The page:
22 September 2018

From Gates to Bezos - What the Change in World's Richest Man Tells us About a Shift From an Information to Entrepreneurial Economy


On America’s west coast there are examples of what the popularization of entrepreneurship could look like at the regional and company-level.

Silicon Valley continues to attract more venture capital and to create more wealth than any country in the world. The folks in the Bay Area have created an entrepreneurial economy.

Further north in Seattle, Jeff Bezos has created an entrepreneurial company.

Jeff Bezos recently emerged as the world’s richest man and is the world’s only triple-digit billionaire. Bezos is an entrepreneur. He has also created a platform that has popularized entrepreneurship. Not only does Amazon have more than 500,000 employees, it has "2 million sellers, hundreds of thousands of authors, [and] millions of Amazon Web Services developers.”  And, Bezos reports, "In 2017, for the first time in history, more than half of units sold on Amazon worldwide were from third-party sellers."[1] 

Bezos isn’t doing all the entrepreneurial lifting at Amazon; he’s got millions of co-entrepreneurs and the result is that as they struggle to become rich they inevitably increase his net worth. People who create, make or ship products hope to get rich by selling through Amazon. Jeff Bezos is just one of the millions of entrepreneurs who use the platform that his team has built.

Knowledge workers turn raw data into knowledge in the same way that factories turn raw materials into products. A computer makes knowledge work far easier and during the 1980s and 1990s, the personal computer became ubiquitous as knowledge work evolved and became more common. Microsoft provided the PC’s operating system and software like Word, Outlook, and Excel and for Microsoft it was like having a patent on forks and spoons when people stopped eating with their hands.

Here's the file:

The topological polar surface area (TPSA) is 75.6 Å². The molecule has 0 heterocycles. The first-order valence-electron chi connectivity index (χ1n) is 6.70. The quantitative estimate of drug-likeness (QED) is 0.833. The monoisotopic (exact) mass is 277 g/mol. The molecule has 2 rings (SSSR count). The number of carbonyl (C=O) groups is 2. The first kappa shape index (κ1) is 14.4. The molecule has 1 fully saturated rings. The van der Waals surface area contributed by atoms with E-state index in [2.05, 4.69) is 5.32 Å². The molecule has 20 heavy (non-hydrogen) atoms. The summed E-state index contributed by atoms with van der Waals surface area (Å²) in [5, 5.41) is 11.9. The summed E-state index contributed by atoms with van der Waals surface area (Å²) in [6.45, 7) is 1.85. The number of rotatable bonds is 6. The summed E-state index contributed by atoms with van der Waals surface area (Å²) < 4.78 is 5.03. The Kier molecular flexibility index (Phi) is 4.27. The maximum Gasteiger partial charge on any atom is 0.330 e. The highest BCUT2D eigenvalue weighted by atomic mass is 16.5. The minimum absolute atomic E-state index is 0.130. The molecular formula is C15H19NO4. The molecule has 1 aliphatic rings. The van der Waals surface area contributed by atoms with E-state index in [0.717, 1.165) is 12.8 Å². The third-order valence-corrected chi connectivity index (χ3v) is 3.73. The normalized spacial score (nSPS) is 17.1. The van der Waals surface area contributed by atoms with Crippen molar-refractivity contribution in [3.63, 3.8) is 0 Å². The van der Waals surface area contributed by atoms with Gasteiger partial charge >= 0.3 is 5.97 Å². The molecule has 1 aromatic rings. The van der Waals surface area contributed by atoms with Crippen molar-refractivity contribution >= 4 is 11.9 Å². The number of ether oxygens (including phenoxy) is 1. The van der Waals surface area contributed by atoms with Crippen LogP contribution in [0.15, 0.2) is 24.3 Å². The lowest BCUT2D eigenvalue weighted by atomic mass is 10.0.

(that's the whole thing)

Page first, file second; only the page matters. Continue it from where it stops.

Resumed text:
In 1995, Bill Gates became the world’s richest man by creating tools that enabled knowledge workers to do their work. In 2018, Jeff Bezos became the world’s richest man by creating tools that enabled entrepreneurs to do their work. From the last couple of decades in the 20th century to the first couple of the 21st century, the source of new wealth was shifting from making knowledge work easier to making entrepreneurship easier.

Sometimes what is most obvious deserves the closest scrutiny. A region that has created record amounts of wealth. The world’s richest men? Those might just hold clues as to how the economy is changing. Successful economic policies in this century will popularize entrepreneurship.

Three categories of successful 21st century economic policies will be “follow the lead of Silicon Valley,” create an entrepreneurial track in education, and make it easier for employees to act - and be rewarded - like entrepreneurs


[1] https://www.sec.gov/Archives/edgar/data/1018724/000119312518121161/d456916dex991.htm

2 comments:

Jason Brunson said...

Great article. Shared on Facebook (a fantastic ad platform being used by entrepreneurs).

I think I should get some credit though as my comment on your more pessimistic article, back at the end of August, sounds a lot like this article. ;-D

Ron Davison said...

Thanks for this great comment Jason. I have a confession. I had forgotten that I had my comments on moderation and just found a backlog of them, including this very thoughtful one.
I think that we're aligned on what is going on in the private sector. Corporations are evolving into platforms that enable people to succeed.
I do think that Trump is one of those steps backwards that riddles the progress of history. His anti-trade and immigration talk goes against the steady spread of the scope of an economy (from tribal to city to nation-state to regional to global). And his anti-first amendment impulses are very primitive. You are so right that we need a catalyst for questioning things but not things like first amendment rights that have already been proven.
And as to my Keynesian talk seeming inconsistent, that's a really intriguing point. I think I know what you're saying there. Let me try this explanation: these institutions (church, state, bank and corporation) are really important but as tools for the masses, not for the elites. Keynesian policies are one of the ways to ensure that banks pursue policies that benefit the entire economy and not just banks.
Thanks as always for your thoughtful comments. One of the things that I think will persist into the fourth economy is that there will always be judgement calls about what is and isn't important. These things are complex and really healthy debates can persist within the domain of religion or politics or business that - regardless of how they fall out - will still mean that things are alright. The differences of opinion that we have about this new economy mostly feel to me like debates I'd have 25 years ago on politics or religion. The differences of opinion that I have with Trump and his supporters feels like something very different: as I try to say in the piece, I just don't see how you move forward by blowing up the past stages that we should instead be building on.
Thanks for conversation.